As the United States moves toward net-zero carbon emissions by 2050, the nation will need a broad mix of clean energy projects to carry the load.
To build these projects, developers must overcome any number of challenges including financing, siting and environmental regulations.
Now, the Department of Energy (DOE) is helping developers eliminate some of the obstacles by exploring the potential to develop clean energy projects on federal lands.
On Oct. 25, DOE and Idaho National Laboratory (INL) hosted industry, government, community and tribal leaders for the Cleanup to Clean Energy Information Day. DOE is considering leasing land on the 890-square-mile INL site directly north of Atomic City, Idaho, and east of Arco, Idaho.
INL’s Cleanup to Clean Energy Information Day was organized to help stakeholders learn more about the program and visit the sites under consideration. The event came after DOE issued a request for information on Oct. 17 to identify industry collaborators interested in developing commercial carbon-free electricity projects.
Dr. Kathryn Huff, DOE assistant secretary for the Office of Nuclear Energy; Lance Lacroix, manager of DOE’s Idaho Operations Office; John Wagner, INL director; Samuel Walsh, DOE general council; and Jason Barnes, business attraction specialist from the Idaho Department of Commerce, all spoke about DOE’s initiative and the benefits of doing business in Idaho. Dr. Charles Oppenheimer, grandson of famed physicist J. Robert Oppenheimer and founding member of the Oppenheimer Project, spoke to nuclear energy’s place in safe and clean energy generation.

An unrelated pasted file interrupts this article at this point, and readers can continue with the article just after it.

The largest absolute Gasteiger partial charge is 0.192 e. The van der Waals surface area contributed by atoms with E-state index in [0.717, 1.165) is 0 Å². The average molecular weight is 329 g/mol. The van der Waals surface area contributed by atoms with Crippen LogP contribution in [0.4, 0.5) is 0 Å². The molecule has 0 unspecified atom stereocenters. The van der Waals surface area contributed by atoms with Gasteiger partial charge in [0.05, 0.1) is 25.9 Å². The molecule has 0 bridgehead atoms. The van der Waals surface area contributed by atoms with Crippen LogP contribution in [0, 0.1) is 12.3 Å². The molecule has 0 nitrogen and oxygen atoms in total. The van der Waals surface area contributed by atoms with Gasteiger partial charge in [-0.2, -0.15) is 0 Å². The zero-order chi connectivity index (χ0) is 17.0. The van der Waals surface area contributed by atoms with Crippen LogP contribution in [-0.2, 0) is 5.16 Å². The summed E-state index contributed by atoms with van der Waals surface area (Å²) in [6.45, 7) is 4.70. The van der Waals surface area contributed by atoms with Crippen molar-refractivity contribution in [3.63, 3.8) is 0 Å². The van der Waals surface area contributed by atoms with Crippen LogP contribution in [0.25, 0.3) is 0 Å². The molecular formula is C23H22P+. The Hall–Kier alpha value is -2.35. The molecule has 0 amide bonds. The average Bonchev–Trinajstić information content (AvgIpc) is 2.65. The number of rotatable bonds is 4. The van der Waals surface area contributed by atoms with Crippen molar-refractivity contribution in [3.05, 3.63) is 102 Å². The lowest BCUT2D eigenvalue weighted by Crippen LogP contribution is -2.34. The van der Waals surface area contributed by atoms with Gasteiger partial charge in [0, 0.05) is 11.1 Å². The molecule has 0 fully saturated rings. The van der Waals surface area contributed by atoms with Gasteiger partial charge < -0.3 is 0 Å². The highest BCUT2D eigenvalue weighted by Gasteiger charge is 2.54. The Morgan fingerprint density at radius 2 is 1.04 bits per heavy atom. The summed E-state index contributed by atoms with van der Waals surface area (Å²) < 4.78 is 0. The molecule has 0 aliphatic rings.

“There are lots of benefits in working with us,” said Huff. “I think the Cleanup to Clean Energy initiative really has the potential to help commercialize not just nuclear technologies but the integration between nuclear technologies and the incredible buildout of renewables and hydrogen production and a variety of other activities.”
The Atomic Energy Act (AEA), which serves as the authority for the Cleanup to Clean Energy leases, provides big benefits for potential partners, Huff said. Because the AEA does not include a specific limitation to the length of a lease, we are exploring longer-term lease opportunities. DOE’s ability to lease the land at below market value is an in-kind benefit. DOE can also help nuclear reactor developers navigate the nuclear regulatory licensing process.